Fossilized Brain of World's Earliest Predator Found

A nearly complete specimen of Lyrarapax ungusipinus, from the Chengjiang biota, China. The claw-like frontage appendage is to the right of the mouth, which is brown and round / Peiyun Cong
Janet Fang 17 Jul 2014, 02:26

Alien-looking predators called anomalocaridids dominated the marine ecosystem over 500 million years ago, long before animals colonized the land. Now, researchers working in China have unearthed near-complete fossils belonging to a new member of this fearsome group. Their remarkably preserved nervous system displays a similar brain structure to a modern worm-like animal -- suggesting how features of ancient sea monsters are still lurking around today.

Discovered in the 19th century, anomalocaridids (“abnormal shrimp”) are considered the world’s first predators, feeding on primitive fishes in the Lower Cambrian. They can grow well over a meter (3 feet) long. Previous work has suggested how they're closely related to arthropods (spiders, lobsters, and friends), but features of their frontal appendages -- a pair of claws sticking out of their faces -- don’t match up with any corresponding structures around today. Their wicked-looking graspers, says Nicholas Strausfeld from the University of Arizona, “are totally different from the antennae of insects and crustaceans.”

Last year, an excavation in Cambrian sediments dating back 520 million years unearthed anomalocaridid remains that so well preserved, their nervous system is in full view -- allowing detailed comparisons with today’s arthropods for the first time. Strausfeld, Xianguang Hou of Yunnan University, and colleagues describe the new species, Lyrarapax unquispinus -- Latin for "spiny-clawed lyre-shaped predator” -- in Nature this week. At about 13 centimeters (5 inches) long, Lyrarapax was a wee predator.

"It turns out the top predator of the Cambrian had a brain that was much less complex than that of some of its possible prey and that looked surprisingly similar to a modern group of rather modest worm-like animals,” Strausfeld says in a news release. These frontally disposed appendages aren't found in any other living creature, except velvet worms, or onychophorans. ("I said, Holy shit, that’s an onychophoran brain!’” he tells Nature.)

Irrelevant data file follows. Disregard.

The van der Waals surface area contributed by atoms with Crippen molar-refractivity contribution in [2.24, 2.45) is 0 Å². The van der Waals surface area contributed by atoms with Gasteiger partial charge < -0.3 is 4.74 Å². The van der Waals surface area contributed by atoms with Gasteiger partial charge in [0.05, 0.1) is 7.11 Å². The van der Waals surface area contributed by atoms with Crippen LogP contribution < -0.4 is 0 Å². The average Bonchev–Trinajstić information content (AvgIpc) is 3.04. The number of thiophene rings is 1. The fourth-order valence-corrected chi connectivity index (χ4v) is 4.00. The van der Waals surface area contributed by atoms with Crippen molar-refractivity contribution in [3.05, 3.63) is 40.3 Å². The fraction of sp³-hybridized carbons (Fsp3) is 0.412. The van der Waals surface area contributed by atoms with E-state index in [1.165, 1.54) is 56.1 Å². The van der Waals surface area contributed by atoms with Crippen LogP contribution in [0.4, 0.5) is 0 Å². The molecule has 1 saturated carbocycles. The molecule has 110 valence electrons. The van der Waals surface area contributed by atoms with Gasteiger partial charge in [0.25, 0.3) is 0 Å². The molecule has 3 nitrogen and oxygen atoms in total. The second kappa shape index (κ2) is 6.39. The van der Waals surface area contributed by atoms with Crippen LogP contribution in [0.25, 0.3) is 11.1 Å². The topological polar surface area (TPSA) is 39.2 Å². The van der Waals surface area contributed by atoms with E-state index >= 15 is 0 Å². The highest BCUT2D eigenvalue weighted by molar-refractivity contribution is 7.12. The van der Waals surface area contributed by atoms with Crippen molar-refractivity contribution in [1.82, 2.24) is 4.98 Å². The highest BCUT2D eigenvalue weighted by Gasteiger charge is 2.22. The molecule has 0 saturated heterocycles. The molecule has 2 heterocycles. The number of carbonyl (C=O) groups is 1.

Onychophorans have stubby, unjointed legs that end in a pair of tiny claws, and they roam the leaf litter looking for small bugs. They have a simple brain located in front of the mouth and a pair of ganglia (collection of nerve cells) located in the front of the optic nerve and at the base of their long feelers. 

"And -- surprise, surprise -- that is what we also found in our fossil," Strausfeld says. Their neuroanatomy resemble each other in several ways, but instead of feelers, anomalocaridids have pinchers in front of the eyes. Long nerves extend to paired ganglia in front of the optic nerve and connect to the main brain mass in front of the mouth. In this comparison, the onychophoran is green, Lyrarapax is gray, and their nervous systems are in blue. 

If anomalocaridid predators are distant relatives of velvet worms, that suggests that as arthropods evolved, they retained the ancestral connection between the brain and the front appendages. "With the evolution of dedicated and highly efficient predators, the pressure was on other animals,” Strausfeld adds. That may have driven the evolution of more complex brain circuitry.”

Here, you can see traces of neural structures in the head. The X-like structure denotes the fossilized brain; the dark, round spots represent the optic ganglia with nerves leading from the eyestalks into the head.

Images (from top to bottom): Peiyun Cong, Nicholas Strausfeld/University of Arizona, Nicholas Strausfeld, Peiyun Cong and co-authors


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